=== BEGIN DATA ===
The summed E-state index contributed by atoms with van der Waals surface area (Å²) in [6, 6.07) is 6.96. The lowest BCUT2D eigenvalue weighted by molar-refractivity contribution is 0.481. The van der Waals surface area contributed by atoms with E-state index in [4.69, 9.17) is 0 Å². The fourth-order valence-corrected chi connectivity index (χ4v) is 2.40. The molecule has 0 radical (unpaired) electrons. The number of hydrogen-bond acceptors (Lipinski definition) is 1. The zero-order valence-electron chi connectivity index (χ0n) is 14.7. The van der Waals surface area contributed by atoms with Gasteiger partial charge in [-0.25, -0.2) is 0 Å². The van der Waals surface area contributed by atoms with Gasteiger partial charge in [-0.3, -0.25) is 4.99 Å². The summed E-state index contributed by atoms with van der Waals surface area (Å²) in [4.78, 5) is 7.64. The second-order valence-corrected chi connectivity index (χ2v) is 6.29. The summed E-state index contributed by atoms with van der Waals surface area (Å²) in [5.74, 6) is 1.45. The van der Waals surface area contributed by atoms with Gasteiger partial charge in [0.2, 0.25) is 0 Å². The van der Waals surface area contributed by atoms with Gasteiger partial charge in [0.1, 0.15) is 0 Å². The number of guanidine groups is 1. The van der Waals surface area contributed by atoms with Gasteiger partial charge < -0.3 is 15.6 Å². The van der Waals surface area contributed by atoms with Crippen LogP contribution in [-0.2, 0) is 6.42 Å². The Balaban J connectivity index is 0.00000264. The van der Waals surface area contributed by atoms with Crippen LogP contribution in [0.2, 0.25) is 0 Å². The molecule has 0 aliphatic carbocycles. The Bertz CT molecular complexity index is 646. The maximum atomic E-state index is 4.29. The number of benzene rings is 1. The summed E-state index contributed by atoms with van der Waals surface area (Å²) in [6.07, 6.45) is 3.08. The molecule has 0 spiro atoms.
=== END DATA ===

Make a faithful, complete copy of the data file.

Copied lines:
The summed E-state index contributed by atoms with van der Waals surface area (Å²) in [6, 6.07) is 6.96. The lowest BCUT2D eigenvalue weighted by molar-refractivity contribution is 0.481. The van der Waals surface area contributed by atoms with E-state index in [4.69, 9.17) is 0 Å². The fourth-order valence-corrected chi connectivity index (χ4v) is 2.40. The molecule has 0 radical (unpaired) electrons. The number of hydrogen-bond acceptors (Lipinski definition) is 1. The zero-order valence-electron chi connectivity index (χ0n) is 14.7. The van der Waals surface area contributed by atoms with Gasteiger partial charge in [-0.25, -0.2) is 0 Å². The van der Waals surface area contributed by atoms with Gasteiger partial charge in [-0.3, -0.25) is 4.99 Å². The summed E-state index contributed by atoms with van der Waals surface area (Å²) in [4.78, 5) is 7.64. The second-order valence-corrected chi connectivity index (χ2v) is 6.29. The summed E-state index contributed by atoms with van der Waals surface area (Å²) in [5.74, 6) is 1.45. The van der Waals surface area contributed by atoms with Gasteiger partial charge in [0.2, 0.25) is 0 Å². The van der Waals surface area contributed by atoms with Gasteiger partial charge in [0.1, 0.15) is 0 Å². The number of guanidine groups is 1. The van der Waals surface area contributed by atoms with Gasteiger partial charge < -0.3 is 15.6 Å². The van der Waals surface area contributed by atoms with Crippen LogP contribution in [-0.2, 0) is 6.42 Å². The Balaban J connectivity index is 0.00000264. The van der Waals surface area contributed by atoms with Crippen LogP contribution in [0.2, 0.25) is 0 Å². The molecule has 0 aliphatic carbocycles. The Bertz CT molecular complexity index is 646. The maximum atomic E-state index is 4.29. The number of benzene rings is 1. The summed E-state index contributed by atoms with van der Waals surface area (Å²) in [6.07, 6.45) is 3.08. The molecule has 0 spiro atoms.